DTSA Seizures: the Wild West of Trade Secret Law
Welcome to the Wild West of Trade Secret Seizure Litigation
The federal Defend Trade Secrets Act of 2016 (the “DTSA”) gives plaintiffs a powerful new right to seek ex parte seizure of trade secret information. A plaintiff may go to federal court — without providing defendant notice or opportunity to be heard — to obtain an order dispatching federal marshals to seize trade secrets in defendant’s possession. It’s a powerful remedy more akin to sending a posse after an outlaw than litigating a business dispute under the Federal Rules of Civil Procedure.
The DTSA provides that courts may authorize ex parte seizure only under “extraordinary circumstances.” A review of the reported cases, however, suggests that it is counsel — rather than the courts — who are reticent to entertain this extraordinary relief.
A Powerful but Underused Remedy
In the five years that the DTSA has been on the books, plaintiffs have sought ex parte seizure in only twenty cases. Indeed, in the First, Second, and Third Circuits — covering the entire northeastern United States — plaintiffs have pursued DTSA ex parte seizure only twice. It makes one wonder: What problem was Congress attempting to solve when it created this unique and problematic remedy?
Courts, however, have been receptive to granting ex parte seizures. Courts have granted ex parte seizures in just over half the cases in which plaintiffs sought the remedy, in eleven of the twenty reported cases.
The seizure appears extraordinary even to the jaded eyes of a trade secret attorney. Armed federal marshals show up, unannounced, at a defendant’s business, residence, or both, and search for and seize every electronic device in defendant’s possession.
Seizure orders typically cover computers, laptops, tablets, smart phones, computer disks, and thumb drives as well as all remote storage accounts such as DropBox or Google Cloud. Seizure orders command defendants to provide marshals with passwords to all devices and accounts or be held in contempt of court. Marshals can seize a breathtaking amount of information, including highly personal information such as family health information having nothing to do with the pending business dispute.
Interestingly, federal courts in Utah and Oklahoma have issued five of the eleven orders granting ex parte seizures under the DTSA. Consequently, given the element of frontier justice involved in these seizures, this practice represents both the literal and figurative “Wild West” of trade secret litigation.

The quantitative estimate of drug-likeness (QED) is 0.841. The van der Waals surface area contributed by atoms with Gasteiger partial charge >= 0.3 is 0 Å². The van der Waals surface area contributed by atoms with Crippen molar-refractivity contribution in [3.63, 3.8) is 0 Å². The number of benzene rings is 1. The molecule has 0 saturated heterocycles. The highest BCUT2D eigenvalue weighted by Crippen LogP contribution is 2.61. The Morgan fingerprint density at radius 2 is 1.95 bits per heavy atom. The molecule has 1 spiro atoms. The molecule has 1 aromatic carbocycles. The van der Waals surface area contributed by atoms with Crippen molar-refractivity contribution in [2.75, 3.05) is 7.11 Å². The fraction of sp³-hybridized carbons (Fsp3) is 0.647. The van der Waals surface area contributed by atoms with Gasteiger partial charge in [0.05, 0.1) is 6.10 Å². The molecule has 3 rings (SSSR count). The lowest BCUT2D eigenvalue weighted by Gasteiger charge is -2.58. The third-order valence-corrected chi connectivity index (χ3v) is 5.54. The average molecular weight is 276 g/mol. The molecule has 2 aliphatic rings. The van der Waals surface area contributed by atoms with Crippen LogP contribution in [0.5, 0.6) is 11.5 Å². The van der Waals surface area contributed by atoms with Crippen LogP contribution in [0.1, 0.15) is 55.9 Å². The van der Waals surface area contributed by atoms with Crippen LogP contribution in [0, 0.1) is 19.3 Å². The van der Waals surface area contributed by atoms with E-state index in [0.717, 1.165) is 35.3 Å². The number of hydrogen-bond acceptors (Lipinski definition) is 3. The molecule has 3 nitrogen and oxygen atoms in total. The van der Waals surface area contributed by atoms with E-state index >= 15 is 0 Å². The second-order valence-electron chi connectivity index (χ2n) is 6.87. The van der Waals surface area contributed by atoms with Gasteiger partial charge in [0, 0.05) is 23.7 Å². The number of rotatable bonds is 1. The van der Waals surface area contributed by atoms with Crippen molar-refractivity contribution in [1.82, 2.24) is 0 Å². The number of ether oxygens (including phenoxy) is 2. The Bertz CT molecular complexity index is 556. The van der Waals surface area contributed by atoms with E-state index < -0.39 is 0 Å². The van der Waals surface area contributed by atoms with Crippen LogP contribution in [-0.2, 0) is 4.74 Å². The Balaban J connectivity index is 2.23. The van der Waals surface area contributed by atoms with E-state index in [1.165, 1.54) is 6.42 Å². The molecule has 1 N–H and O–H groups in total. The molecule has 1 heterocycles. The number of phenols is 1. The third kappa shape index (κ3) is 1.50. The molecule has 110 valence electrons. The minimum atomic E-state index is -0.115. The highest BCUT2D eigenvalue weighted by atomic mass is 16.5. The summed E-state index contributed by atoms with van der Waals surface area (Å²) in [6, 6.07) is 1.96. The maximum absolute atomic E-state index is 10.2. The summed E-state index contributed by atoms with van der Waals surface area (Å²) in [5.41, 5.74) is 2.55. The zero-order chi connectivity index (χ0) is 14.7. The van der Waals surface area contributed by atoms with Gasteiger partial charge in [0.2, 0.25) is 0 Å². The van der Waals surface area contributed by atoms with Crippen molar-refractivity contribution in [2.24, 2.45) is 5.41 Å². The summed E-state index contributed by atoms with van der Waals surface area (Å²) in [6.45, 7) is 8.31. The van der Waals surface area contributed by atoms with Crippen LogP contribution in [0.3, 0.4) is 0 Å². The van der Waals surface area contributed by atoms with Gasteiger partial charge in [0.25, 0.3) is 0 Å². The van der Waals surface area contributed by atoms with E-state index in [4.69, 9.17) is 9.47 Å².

The seizure order entered in the Utah case Solar Connect v. Endicott, is representative of the Waco-style relief available under the DTSA. Based solely upon plaintiff’s ex parte application, the court immediately dispatched marshals to seize and duplicate all electronic information stored at defendant’s suburban Utah home.
Among other things, the Solar Connect seizure order provided:
“Federal law enforcement officers shall, with the assistance of the court appointed technical expert, commence or endeavor to commence the seizure as soon as reasonably possible…at Mr. Endicott’s dedicated office and home at 75 North 850 East, Lindon, UT 84042…
“Federal law enforcement officers may use reasonable force to access the home and to access any locked area…”
“Defendants and all persons at Premises…are hereby ordered to disclose and provide to the Federal law enforcement officers all computers, computer devices, and login credentials (including passwords) needed or reasonably requested for consummation of the seizure…”
“If any Defendant or other person at the seizure location refuses to provide or disclose computers, computer devices, or login credentials (including passwords) needed for consummation of the seizure, the Federal law enforcement officers may conduct a reasonable search of the premises…”
“Refusal by any Defendant or persons to cooperate with the Federal law enforcement officers by refusing to provide or disclose computers, computer devices, or login credentials (including passwords) needed for consummation of the seizure shall be held in contempt of this order and subject to appropriate sanctions…”
“Defendants and any of their employees, affiliates, contractors, other persons working for or with Defendants, and any persons at the premises where the seizure is to take place when commenced, shall be prohibited from leaving the premises or accessing any telephone, mobile phone, computer, or other computing device during the seizure…”
“State or local law enforcement officials may participate and assist in the seizure if the Federal law enforcement official(s) determine it is needed…”
Seizure orders entered in other cases contain identical provisions, seemingly following a model order. See Axis Steel v. Prilex, Blue Star v. Coleman, Shumway v. Wright, Vice Capital v. CBD World, and AVX Corp. v. Kim.
Given its ruthless effectiveness, it’s hard to understand why plaintiff’s counsel have not pursued DTSA ex parte seizure more often. New York has ample trade secret disputes involving critical electronic business data for which the remedy appears ideally suited, but counsel rarely seeks seizure. Perhaps this reticence is due to a failure of imagination. Federal courts typically strain to protect litigants’ rights, especially in ex parte proceedings, so it is difficult to imagine them dispatching marshals to conduct sweeping seizures of defendants’ electronic footprint. But maybe New York litigators need to get more aggressive and catch up with their Western counterparts.